For Elis looking to have fun on weekends, the Yale aphorism “all roads lead to Toad’s” is increasinglyup for debate.
For the past 37 years, Toad’s Place on York Street has been a staple for Yalies looking for somewhere to let loose after a long week of classes, but recently a growing number of students are finding reasons to seek other venues when Saturday night rolls around. Students interviewed said that changing crowd demographics and a growing number of alternatives are eroding the decades-long dominance Toad’s has held over Yale nightlife.
“I definitely feel that people don’t go to Toads as much on Saturday — many of my friends don’t go at all anymore,” Henry Toole ’14 said. “The fact that the [non-Yale] crowds are so much larger and there are more options is definitely having an effect on people.”
10 students interviewed from all graduating class years said a perceived increase in out-of-town college students and New Haven locals attending the Toad’s “Saturday Night Dance Parties” is deterring Yalies from the York Street nightclub. Three students said they recognize fewer attendees in the Toad’s crowds on Saturday nights than they did in years past, and that having a sense of familiarity with other attendees is a “big factor” when they decide where to go.
Other students interviewed attributed the changing attitudes toward Toad’s to mutual hostility between Yalies and the new Toad’s crowd. Many of the Toad’s patrons who come from outside New Haven are students at Quinnipiac University, and Yalies said the new flood of these attendees may be pushing Elis to seek alternative venues.
“I think that a lot of students from other schools like Q-Pac can have a negative impact on people’s impression of Toad’s,” Kevin Daly ’14 said. “I feel like for a lot of people, Toad’s has become an option of last resort.”
Four students interviewed also voiced concern that the new Toad’s crowd may not always be entirely receptive of Yale students. They added that the line outside of Toad’s on Saturday nights consists of large numbers of non-Yale students, many of whom are intoxicated, and Yalies’ interactions with them can be confrontational.
But Quinnipiac students said they do not have any grievances against Yalies. Ben Cloutier, president of Quinnipiac’s student government association (SGA), said that Quinnipiac students generally do not have any stereotypes or preconcieved notions of Yale students and that “there isn’t much talk” about Yale at Toad’s.
Lauren Yaconis, a sophomore representative for the Quinipiac SGA, said many Yalies stereotype Quinnipiac students “in a negative way.”
“They’ve called us ‘slob-cats’ or ‘sloppy,’ and while some students do party a lot, they don’t represent the majority of Quinnipiac,” she said. “It’s a minority that ruins the image for the rest of Quinnipiac.”
Toad’s manager Brian Phelps acknowledged that there can be tension between Yalies and out-of-town college students and locals, but insisted that this has not decreased Yale attendance. He said that the total number of Yale students visiting the club is “about the same as last year.”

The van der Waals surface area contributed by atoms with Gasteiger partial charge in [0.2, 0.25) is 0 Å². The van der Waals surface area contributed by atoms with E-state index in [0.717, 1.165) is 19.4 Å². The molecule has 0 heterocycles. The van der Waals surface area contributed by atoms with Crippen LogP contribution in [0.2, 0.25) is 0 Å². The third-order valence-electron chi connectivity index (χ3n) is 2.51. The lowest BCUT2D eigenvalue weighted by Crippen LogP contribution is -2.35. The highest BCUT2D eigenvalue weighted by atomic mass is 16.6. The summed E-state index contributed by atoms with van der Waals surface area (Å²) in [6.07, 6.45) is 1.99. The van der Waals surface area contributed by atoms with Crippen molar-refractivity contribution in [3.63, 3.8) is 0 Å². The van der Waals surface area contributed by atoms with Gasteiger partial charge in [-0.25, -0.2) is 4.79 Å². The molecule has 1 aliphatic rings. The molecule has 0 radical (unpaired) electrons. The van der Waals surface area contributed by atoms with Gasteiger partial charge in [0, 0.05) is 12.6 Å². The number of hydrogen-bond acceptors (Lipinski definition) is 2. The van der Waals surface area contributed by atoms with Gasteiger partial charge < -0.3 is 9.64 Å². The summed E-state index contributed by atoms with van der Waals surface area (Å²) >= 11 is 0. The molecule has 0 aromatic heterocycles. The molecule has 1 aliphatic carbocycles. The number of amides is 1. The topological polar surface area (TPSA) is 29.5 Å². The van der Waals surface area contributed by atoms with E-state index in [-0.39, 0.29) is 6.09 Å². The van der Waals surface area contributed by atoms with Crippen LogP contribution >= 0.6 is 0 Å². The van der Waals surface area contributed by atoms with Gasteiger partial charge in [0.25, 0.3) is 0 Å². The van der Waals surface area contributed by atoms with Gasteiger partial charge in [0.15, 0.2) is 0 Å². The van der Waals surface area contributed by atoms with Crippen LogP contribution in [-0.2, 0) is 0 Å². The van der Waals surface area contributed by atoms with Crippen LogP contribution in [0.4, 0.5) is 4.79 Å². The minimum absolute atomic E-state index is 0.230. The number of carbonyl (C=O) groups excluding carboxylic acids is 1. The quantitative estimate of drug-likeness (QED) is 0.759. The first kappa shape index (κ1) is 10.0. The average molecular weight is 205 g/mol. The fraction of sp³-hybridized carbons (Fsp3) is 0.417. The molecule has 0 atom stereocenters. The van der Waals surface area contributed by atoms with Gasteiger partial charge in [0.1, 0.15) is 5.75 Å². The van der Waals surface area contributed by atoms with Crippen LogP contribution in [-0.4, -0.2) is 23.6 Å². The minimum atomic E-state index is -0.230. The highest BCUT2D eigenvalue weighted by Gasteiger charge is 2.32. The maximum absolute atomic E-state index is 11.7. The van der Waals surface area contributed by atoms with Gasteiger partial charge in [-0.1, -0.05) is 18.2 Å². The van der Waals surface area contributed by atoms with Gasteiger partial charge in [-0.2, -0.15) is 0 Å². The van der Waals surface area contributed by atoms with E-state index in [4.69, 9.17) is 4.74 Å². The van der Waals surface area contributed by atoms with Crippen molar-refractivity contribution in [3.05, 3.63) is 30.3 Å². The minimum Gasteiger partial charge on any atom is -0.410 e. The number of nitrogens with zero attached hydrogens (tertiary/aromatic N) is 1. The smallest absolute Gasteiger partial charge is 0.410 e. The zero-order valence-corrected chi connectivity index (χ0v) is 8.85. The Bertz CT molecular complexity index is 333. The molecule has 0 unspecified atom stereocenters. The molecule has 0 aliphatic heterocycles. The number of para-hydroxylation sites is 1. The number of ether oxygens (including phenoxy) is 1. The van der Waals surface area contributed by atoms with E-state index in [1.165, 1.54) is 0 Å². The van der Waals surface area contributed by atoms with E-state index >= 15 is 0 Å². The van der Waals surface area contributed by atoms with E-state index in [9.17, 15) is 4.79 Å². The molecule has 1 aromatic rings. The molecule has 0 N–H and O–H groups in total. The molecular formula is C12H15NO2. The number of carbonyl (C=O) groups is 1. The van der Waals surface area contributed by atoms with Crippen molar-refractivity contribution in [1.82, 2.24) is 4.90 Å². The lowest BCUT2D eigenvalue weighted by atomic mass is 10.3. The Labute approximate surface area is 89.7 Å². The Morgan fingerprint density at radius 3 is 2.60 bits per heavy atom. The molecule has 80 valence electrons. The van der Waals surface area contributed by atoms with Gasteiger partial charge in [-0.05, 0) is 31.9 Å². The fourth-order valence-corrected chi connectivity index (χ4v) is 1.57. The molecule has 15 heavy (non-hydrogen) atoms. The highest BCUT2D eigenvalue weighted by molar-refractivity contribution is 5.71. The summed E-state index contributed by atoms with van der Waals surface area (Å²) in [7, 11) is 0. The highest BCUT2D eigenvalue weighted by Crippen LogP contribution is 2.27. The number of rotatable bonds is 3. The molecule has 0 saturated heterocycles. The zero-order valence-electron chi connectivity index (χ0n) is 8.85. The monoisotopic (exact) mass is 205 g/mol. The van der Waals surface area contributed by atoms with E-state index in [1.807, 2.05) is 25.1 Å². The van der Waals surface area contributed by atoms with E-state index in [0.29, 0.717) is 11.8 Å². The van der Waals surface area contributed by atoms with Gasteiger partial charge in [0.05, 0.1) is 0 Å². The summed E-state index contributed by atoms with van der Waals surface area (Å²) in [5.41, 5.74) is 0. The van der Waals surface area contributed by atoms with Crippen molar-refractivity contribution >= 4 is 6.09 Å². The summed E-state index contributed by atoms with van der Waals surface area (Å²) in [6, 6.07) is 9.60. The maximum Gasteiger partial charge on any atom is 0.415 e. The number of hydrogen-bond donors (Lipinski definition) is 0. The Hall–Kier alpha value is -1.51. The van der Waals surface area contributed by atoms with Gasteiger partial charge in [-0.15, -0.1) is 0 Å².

“Yes, the extremely large numbers of Quinnipiac students do irritate some Yale students,” Phelps said. “We had a stronger Yale turnout about four years ago, but when you are talking about almost 40 years of history, there are always going to be ups and downs.”
While Toad’s offers late-night dancing and a popular house music, Yale students interviewed said alternative social outlets — such as Box 63 American Bar and Grill on Elm St., which opened in June — are drawing many students away from Toad’s with a very different entertainment experience.
“I’d say Box has has taken over Toad’s Place — people definitely prefer going there now,” said Mackenzie Ann Merkel ’14. “They don’t just have loud music, but there’s oldies and karaoke which draws people.”
Carl Carbone, a managing partner at Box 63, said the venue was designed with this differentiation in mind. He added that the environment is one of “comfort and relaxation” where customers can order “mom and pop” food or buy drinks in a “casual atmosphere.”
Carbone said 30 to 35 percent of traffic at Box 63 comes from the bar, and he does not consider his restaurant to be competing with Toad’s because “the two fundamentally are not on the same level.” For dub step, hip-hop or euro-beat dance parties, Carbone said, Toad’s Place or Alchemy Nightclub on Crown St. are still students’ venue of choice.
But Box 63’s alternative vibe has drawn at least some students away from Toad’s, particularly juniors and seniors. Sinead O’Brien ’13 said while she enjoys the dancing environment Toad’s offers, Box 63 has become “more vibrant” and is drawing increasing numbers of upperclassmen on weekends.
It remains to be seen how Box 63’s presence will affect Yale attendance at Toad’s in the long run. New Haven police raided Box 63 on Oct. 14 and handed out infractions to five bar patrons for underage drinking. Carbone said this move by law enforcement has helped mitigate what was previously a “frenzy” of underage students trying to enter the Box 63 bar, possibly sending some nightlife-seekers back to Toad’s.
Toad’s was founded in 1975.